Community college plows new ground for biofuel crop research
The college’s interest in biofuels began several years ago when the Governor’s Workforce Development Council awarded a $100,000 grant to the college’s Professional and Workforce Training Center and Ever Cat Fuels to train current and potential employees in biofuel refining.
The courses included mechanical and biodiesel fundamentals, federal safety standards and technical report writing. By the end of the nine-week training in 2011, 25 individuals were certified in biofuel production. Sixteen of them were already employed in the industry but had had no previous training in biofuel refining. Nine others – all displaced workers – completed the certification program and most found jobs in the industry, said Steve Jones, the Training Center’s director of training.
In 2011, SarTec Corporation, in conjunction with Ever Cat Fuels received a $500,000 grant from the U.S. Department of Energy specifically to recruit farmers and others in growing energy crops, said Dave Wendorf, Ever Cat’s director of marketing.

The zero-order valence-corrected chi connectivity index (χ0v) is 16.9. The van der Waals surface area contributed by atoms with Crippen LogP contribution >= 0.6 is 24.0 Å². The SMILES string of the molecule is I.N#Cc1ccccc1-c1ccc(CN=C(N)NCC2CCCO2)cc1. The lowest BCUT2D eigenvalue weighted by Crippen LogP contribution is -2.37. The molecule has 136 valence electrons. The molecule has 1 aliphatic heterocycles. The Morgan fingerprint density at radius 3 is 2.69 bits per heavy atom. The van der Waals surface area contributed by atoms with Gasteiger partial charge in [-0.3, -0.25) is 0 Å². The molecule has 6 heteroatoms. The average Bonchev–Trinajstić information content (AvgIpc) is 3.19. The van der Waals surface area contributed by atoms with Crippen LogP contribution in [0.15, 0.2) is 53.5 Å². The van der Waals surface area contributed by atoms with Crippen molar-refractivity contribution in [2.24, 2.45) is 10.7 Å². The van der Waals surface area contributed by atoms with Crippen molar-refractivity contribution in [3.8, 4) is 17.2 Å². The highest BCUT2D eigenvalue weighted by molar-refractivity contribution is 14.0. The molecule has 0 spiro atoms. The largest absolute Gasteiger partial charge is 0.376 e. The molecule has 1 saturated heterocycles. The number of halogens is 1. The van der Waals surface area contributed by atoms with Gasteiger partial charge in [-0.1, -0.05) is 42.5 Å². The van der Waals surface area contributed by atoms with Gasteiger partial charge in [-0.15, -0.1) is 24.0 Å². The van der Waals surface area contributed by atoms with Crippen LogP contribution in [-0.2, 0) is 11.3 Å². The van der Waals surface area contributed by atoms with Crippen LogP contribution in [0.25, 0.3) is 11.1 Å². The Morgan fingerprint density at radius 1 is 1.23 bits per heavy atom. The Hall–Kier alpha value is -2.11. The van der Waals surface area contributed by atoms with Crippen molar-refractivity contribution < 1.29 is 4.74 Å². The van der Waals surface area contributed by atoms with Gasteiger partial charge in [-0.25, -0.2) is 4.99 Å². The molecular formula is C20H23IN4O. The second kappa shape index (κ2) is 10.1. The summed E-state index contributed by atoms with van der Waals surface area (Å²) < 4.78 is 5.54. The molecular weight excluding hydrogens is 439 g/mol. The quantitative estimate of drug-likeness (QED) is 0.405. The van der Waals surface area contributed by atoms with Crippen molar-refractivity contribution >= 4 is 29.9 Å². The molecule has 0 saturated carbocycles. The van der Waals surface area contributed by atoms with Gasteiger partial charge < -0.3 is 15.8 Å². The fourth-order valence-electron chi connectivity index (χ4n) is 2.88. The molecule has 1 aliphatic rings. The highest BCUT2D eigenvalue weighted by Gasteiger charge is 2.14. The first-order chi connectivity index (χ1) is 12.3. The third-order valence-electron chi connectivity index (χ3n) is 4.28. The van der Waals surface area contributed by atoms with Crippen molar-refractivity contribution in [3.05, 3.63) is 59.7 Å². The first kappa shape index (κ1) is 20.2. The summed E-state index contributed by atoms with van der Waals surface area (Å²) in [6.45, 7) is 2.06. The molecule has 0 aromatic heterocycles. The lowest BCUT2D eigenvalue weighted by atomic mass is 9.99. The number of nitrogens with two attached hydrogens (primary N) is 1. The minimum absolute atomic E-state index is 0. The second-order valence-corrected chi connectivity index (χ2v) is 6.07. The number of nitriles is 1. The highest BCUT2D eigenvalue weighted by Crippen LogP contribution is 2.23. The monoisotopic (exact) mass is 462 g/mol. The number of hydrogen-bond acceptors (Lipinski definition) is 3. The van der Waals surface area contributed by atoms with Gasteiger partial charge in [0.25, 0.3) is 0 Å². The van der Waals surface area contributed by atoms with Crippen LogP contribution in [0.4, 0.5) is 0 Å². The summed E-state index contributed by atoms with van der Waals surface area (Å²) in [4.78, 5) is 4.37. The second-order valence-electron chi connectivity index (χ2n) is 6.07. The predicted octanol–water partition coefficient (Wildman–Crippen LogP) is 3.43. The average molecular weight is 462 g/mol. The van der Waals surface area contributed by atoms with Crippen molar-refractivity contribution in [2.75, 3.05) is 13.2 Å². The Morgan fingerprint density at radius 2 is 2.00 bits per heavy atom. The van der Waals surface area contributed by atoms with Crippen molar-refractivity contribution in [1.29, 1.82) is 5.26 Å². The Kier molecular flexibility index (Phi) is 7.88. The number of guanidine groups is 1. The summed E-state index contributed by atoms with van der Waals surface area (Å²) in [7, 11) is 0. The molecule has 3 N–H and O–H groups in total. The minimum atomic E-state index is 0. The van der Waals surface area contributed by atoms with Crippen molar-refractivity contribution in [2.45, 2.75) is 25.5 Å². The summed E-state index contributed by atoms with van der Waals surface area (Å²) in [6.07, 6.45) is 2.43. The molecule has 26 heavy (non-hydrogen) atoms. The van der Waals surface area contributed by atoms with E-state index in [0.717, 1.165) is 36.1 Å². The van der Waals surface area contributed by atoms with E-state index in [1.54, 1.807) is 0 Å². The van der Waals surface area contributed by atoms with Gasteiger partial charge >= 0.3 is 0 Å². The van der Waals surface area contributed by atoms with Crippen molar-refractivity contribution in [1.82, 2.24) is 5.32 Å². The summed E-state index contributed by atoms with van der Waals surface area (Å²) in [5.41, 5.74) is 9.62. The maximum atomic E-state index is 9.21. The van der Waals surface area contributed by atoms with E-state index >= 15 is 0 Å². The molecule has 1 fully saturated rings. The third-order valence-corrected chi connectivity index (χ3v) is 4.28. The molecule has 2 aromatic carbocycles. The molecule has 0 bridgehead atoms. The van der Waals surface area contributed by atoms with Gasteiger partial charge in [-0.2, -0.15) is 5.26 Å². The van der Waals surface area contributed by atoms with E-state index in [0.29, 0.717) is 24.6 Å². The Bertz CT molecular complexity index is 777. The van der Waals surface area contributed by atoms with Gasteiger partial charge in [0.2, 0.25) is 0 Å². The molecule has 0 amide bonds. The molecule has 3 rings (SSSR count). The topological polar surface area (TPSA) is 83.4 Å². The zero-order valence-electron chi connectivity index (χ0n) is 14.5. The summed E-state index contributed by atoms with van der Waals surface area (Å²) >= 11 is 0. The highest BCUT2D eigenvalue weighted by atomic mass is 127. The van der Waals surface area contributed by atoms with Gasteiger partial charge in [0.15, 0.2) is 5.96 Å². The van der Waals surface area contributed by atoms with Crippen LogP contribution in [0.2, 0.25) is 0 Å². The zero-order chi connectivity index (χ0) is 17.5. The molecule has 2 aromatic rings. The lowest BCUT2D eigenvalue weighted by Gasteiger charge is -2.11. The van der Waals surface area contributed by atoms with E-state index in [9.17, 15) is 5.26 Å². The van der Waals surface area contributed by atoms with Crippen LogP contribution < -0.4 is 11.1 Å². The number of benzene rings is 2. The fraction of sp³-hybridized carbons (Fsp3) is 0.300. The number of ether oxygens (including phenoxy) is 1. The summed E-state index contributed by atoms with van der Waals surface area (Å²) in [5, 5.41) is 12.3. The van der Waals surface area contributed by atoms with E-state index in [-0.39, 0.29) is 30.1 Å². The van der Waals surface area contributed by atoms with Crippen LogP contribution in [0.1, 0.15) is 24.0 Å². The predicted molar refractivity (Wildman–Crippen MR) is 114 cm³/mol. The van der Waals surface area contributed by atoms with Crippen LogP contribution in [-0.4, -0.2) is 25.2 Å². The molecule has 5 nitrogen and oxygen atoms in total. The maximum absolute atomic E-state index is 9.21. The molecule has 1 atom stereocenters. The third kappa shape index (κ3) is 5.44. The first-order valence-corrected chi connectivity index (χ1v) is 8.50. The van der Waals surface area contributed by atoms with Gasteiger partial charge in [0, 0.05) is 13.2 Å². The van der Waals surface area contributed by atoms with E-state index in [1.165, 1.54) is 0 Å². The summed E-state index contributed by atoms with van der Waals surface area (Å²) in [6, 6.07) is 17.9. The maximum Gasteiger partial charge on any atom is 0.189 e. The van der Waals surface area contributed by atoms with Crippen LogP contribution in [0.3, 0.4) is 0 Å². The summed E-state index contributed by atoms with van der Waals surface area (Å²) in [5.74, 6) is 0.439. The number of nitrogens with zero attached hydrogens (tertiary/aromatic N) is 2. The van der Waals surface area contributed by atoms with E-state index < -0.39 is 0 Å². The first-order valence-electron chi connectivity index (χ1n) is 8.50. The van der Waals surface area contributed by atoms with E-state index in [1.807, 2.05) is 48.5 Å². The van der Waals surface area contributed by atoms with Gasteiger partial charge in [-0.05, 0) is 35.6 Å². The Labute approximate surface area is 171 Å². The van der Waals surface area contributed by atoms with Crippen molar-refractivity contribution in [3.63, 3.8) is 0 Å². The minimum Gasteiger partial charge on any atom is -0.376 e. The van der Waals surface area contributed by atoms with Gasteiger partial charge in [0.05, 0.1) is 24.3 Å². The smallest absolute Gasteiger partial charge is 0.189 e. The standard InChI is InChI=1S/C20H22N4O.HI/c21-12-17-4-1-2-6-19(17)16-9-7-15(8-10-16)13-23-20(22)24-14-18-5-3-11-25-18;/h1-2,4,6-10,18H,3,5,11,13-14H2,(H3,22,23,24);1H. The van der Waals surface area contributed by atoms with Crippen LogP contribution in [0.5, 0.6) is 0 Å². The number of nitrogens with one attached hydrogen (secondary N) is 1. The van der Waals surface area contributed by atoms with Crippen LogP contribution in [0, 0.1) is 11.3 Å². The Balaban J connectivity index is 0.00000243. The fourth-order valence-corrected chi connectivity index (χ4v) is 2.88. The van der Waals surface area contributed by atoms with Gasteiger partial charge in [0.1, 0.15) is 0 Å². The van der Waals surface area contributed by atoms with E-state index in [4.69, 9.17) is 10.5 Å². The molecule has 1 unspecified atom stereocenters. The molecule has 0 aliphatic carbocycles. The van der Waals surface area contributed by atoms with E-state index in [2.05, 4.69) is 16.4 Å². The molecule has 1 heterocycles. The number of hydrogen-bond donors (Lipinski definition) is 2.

“Anoka-Ramsey stepped up to the plate to work with us on this project,” Wendorf said. “Last year, they did some test plantings on the Cambridge Campus with pennycress, another energy crop that turned out to be problematic. With a grant this spring from the Anoka-Ramsey Community College Foundation, Central Minnesota Initiative Foundation and a Strategic Initiative Grant from the college, Waite-Altringer had the resources to plant and harvest the 24-acre plot.
“This year’s test plot certainly helps a lot because it gives us more experience and research on camelina,” Wendorf said. “Our long-term goal is to have our Isanti biodiesel plant able to process biodiesel from a crop like camelina. And with the college as a partner, we can make sure we have properly trained workers who can run our biodiesel facilities safely and efficiently.”
Jones said the next step for the college may be developing additional science and technology courses in biofuel refining with technical guidance from Ever Cat Fuel representatives and others.
The college is also seeking more community involvement. “We have local farmers on our advisory committee for the project,” Jones said. “We plan to involve 4-H, FFA and Boy Scout troops in working with the demonstration plot.”
Biofuels are expected to play an important role in helping Minnesota meet the goal, set by the Legislature in 2007, to produce 25 percent of the total energy used in the state from renewable energy resources by 2025.
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